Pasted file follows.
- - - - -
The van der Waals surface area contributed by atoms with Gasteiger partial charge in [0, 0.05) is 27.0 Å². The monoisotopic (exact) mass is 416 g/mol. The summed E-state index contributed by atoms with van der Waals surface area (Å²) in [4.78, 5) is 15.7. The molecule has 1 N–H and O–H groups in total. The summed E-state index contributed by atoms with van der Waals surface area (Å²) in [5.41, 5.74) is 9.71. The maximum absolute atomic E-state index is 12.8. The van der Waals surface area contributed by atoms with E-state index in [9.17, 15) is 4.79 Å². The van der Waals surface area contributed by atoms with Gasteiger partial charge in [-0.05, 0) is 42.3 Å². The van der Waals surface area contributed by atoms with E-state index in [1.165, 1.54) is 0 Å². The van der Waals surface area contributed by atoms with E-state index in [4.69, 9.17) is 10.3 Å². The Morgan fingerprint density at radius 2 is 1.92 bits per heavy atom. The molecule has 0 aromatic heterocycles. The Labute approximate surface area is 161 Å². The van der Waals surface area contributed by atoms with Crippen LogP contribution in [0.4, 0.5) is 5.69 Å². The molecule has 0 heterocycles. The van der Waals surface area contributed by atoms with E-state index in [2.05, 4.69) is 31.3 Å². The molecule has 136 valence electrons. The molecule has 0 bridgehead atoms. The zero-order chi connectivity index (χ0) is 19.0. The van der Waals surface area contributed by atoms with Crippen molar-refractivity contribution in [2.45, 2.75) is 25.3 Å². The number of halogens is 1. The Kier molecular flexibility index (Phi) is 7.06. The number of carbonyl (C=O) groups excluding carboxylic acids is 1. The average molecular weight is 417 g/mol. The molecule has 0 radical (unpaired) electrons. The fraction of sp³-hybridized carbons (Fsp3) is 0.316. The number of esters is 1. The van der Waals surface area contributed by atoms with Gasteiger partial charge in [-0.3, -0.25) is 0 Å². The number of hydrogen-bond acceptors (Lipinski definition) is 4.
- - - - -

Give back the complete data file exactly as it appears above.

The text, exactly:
The van der Waals surface area contributed by atoms with Gasteiger partial charge in [0, 0.05) is 27.0 Å². The monoisotopic (exact) mass is 416 g/mol. The summed E-state index contributed by atoms with van der Waals surface area (Å²) in [4.78, 5) is 15.7. The molecule has 1 N–H and O–H groups in total. The summed E-state index contributed by atoms with van der Waals surface area (Å²) in [5.41, 5.74) is 9.71. The maximum absolute atomic E-state index is 12.8. The van der Waals surface area contributed by atoms with E-state index in [9.17, 15) is 4.79 Å². The van der Waals surface area contributed by atoms with Gasteiger partial charge in [-0.05, 0) is 42.3 Å². The van der Waals surface area contributed by atoms with E-state index in [1.165, 1.54) is 0 Å². The van der Waals surface area contributed by atoms with E-state index in [4.69, 9.17) is 10.3 Å². The Morgan fingerprint density at radius 2 is 1.92 bits per heavy atom. The molecule has 0 aromatic heterocycles. The Labute approximate surface area is 161 Å². The van der Waals surface area contributed by atoms with Crippen LogP contribution in [0.4, 0.5) is 5.69 Å². The molecule has 0 heterocycles. The van der Waals surface area contributed by atoms with E-state index in [2.05, 4.69) is 31.3 Å². The molecule has 136 valence electrons. The molecule has 0 bridgehead atoms. The zero-order chi connectivity index (χ0) is 19.0. The van der Waals surface area contributed by atoms with Crippen molar-refractivity contribution in [2.45, 2.75) is 25.3 Å². The number of halogens is 1. The Kier molecular flexibility index (Phi) is 7.06. The number of carbonyl (C=O) groups excluding carboxylic acids is 1. The average molecular weight is 417 g/mol. The molecule has 0 radical (unpaired) electrons. The fraction of sp³-hybridized carbons (Fsp3) is 0.316. The number of esters is 1. The van der Waals surface area contributed by atoms with Gasteiger partial charge in [-0.3, -0.25) is 0 Å². The number of hydrogen-bond acceptors (Lipinski definition) is 4.